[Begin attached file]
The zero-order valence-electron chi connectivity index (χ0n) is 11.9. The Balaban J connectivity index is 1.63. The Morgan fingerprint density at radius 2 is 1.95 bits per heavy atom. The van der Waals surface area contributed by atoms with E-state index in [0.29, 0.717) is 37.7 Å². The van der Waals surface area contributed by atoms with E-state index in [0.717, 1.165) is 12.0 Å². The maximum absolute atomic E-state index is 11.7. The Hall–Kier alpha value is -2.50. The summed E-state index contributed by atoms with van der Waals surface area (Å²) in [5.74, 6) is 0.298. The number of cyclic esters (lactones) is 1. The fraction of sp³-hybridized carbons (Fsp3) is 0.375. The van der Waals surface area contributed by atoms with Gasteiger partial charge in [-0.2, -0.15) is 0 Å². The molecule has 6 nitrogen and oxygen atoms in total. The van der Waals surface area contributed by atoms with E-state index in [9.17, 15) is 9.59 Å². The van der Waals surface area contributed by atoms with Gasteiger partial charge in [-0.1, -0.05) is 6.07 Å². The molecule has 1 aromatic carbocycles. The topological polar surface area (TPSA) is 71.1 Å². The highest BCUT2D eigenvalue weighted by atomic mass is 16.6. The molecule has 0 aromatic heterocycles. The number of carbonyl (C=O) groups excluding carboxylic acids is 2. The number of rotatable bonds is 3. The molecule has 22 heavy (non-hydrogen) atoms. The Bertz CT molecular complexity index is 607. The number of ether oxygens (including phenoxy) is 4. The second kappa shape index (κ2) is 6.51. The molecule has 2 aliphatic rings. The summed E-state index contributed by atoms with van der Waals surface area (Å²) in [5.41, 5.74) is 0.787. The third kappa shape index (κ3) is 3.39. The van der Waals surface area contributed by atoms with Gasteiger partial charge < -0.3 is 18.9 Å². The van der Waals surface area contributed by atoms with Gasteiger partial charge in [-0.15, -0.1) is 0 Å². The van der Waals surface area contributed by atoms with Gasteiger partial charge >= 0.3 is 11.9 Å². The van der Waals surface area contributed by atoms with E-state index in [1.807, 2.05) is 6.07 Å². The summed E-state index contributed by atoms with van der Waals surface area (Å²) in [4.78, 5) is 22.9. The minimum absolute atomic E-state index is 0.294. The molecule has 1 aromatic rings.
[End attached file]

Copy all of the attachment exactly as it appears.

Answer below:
The zero-order valence-electron chi connectivity index (χ0n) is 11.9. The Balaban J connectivity index is 1.63. The Morgan fingerprint density at radius 2 is 1.95 bits per heavy atom. The van der Waals surface area contributed by atoms with E-state index in [0.29, 0.717) is 37.7 Å². The van der Waals surface area contributed by atoms with E-state index in [0.717, 1.165) is 12.0 Å². The maximum absolute atomic E-state index is 11.7. The Hall–Kier alpha value is -2.50. The summed E-state index contributed by atoms with van der Waals surface area (Å²) in [5.74, 6) is 0.298. The number of cyclic esters (lactones) is 1. The fraction of sp³-hybridized carbons (Fsp3) is 0.375. The van der Waals surface area contributed by atoms with Gasteiger partial charge in [-0.2, -0.15) is 0 Å². The molecule has 6 nitrogen and oxygen atoms in total. The van der Waals surface area contributed by atoms with E-state index in [9.17, 15) is 9.59 Å². The van der Waals surface area contributed by atoms with Gasteiger partial charge in [-0.1, -0.05) is 6.07 Å². The molecule has 1 aromatic carbocycles. The topological polar surface area (TPSA) is 71.1 Å². The highest BCUT2D eigenvalue weighted by atomic mass is 16.6. The molecule has 0 aromatic heterocycles. The number of carbonyl (C=O) groups excluding carboxylic acids is 2. The number of rotatable bonds is 3. The molecule has 22 heavy (non-hydrogen) atoms. The Bertz CT molecular complexity index is 607. The number of ether oxygens (including phenoxy) is 4. The second kappa shape index (κ2) is 6.51. The molecule has 2 aliphatic rings. The summed E-state index contributed by atoms with van der Waals surface area (Å²) in [5.41, 5.74) is 0.787. The third kappa shape index (κ3) is 3.39. The van der Waals surface area contributed by atoms with Gasteiger partial charge < -0.3 is 18.9 Å². The van der Waals surface area contributed by atoms with Gasteiger partial charge in [-0.15, -0.1) is 0 Å². The van der Waals surface area contributed by atoms with Gasteiger partial charge >= 0.3 is 11.9 Å². The van der Waals surface area contributed by atoms with E-state index in [1.807, 2.05) is 6.07 Å². The summed E-state index contributed by atoms with van der Waals surface area (Å²) in [4.78, 5) is 22.9. The minimum absolute atomic E-state index is 0.294. The molecule has 1 aromatic rings.